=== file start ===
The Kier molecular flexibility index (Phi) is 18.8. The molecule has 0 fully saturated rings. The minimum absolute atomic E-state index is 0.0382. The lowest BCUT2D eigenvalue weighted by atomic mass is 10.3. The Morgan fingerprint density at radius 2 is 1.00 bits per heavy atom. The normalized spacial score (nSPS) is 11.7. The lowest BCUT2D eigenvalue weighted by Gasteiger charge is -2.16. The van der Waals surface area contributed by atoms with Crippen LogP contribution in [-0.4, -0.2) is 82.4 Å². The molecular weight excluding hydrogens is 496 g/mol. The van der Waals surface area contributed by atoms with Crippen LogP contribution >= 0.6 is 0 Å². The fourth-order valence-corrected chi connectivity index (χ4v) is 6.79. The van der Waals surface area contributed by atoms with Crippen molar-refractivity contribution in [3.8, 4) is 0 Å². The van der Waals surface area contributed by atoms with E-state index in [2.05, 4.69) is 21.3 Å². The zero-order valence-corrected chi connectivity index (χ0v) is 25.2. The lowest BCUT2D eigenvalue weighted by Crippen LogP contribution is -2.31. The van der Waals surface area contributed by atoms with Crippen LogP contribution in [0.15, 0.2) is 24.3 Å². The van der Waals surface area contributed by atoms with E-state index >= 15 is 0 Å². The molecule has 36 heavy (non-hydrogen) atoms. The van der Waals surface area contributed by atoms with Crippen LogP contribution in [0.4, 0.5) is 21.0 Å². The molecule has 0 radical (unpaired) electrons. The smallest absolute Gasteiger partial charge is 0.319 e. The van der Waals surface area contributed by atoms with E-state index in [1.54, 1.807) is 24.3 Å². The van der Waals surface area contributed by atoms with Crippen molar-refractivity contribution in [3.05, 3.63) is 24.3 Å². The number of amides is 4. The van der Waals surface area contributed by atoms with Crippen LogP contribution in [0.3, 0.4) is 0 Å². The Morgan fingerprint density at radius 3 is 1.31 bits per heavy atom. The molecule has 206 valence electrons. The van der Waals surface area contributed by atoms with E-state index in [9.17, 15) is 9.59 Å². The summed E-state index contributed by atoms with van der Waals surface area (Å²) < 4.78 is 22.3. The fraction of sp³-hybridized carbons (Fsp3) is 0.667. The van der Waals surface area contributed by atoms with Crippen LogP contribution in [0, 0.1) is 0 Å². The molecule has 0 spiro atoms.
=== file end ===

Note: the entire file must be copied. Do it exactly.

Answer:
The Kier molecular flexibility index (Phi) is 18.8. The molecule has 0 fully saturated rings. The minimum absolute atomic E-state index is 0.0382. The lowest BCUT2D eigenvalue weighted by atomic mass is 10.3. The Morgan fingerprint density at radius 2 is 1.00 bits per heavy atom. The normalized spacial score (nSPS) is 11.7. The lowest BCUT2D eigenvalue weighted by Gasteiger charge is -2.16. The van der Waals surface area contributed by atoms with Crippen LogP contribution in [-0.4, -0.2) is 82.4 Å². The molecular weight excluding hydrogens is 496 g/mol. The van der Waals surface area contributed by atoms with Crippen LogP contribution >= 0.6 is 0 Å². The fourth-order valence-corrected chi connectivity index (χ4v) is 6.79. The van der Waals surface area contributed by atoms with Crippen molar-refractivity contribution in [3.8, 4) is 0 Å². The van der Waals surface area contributed by atoms with E-state index in [2.05, 4.69) is 21.3 Å². The zero-order valence-corrected chi connectivity index (χ0v) is 25.2. The lowest BCUT2D eigenvalue weighted by Crippen LogP contribution is -2.31. The van der Waals surface area contributed by atoms with Crippen LogP contribution in [0.15, 0.2) is 24.3 Å². The van der Waals surface area contributed by atoms with E-state index >= 15 is 0 Å². The molecule has 36 heavy (non-hydrogen) atoms. The van der Waals surface area contributed by atoms with Crippen LogP contribution in [0.4, 0.5) is 21.0 Å². The molecule has 0 radical (unpaired) electrons. The smallest absolute Gasteiger partial charge is 0.319 e. The van der Waals surface area contributed by atoms with E-state index in [1.54, 1.807) is 24.3 Å². The van der Waals surface area contributed by atoms with Crippen molar-refractivity contribution in [3.05, 3.63) is 24.3 Å². The number of amides is 4. The van der Waals surface area contributed by atoms with Crippen LogP contribution in [0.3, 0.4) is 0 Å². The Morgan fingerprint density at radius 3 is 1.31 bits per heavy atom. The molecule has 206 valence electrons. The van der Waals surface area contributed by atoms with E-state index in [9.17, 15) is 9.59 Å². The summed E-state index contributed by atoms with van der Waals surface area (Å²) < 4.78 is 22.3. The fraction of sp³-hybridized carbons (Fsp3) is 0.667. The van der Waals surface area contributed by atoms with Crippen LogP contribution in [0, 0.1) is 0 Å². The molecule has 0 spiro atoms.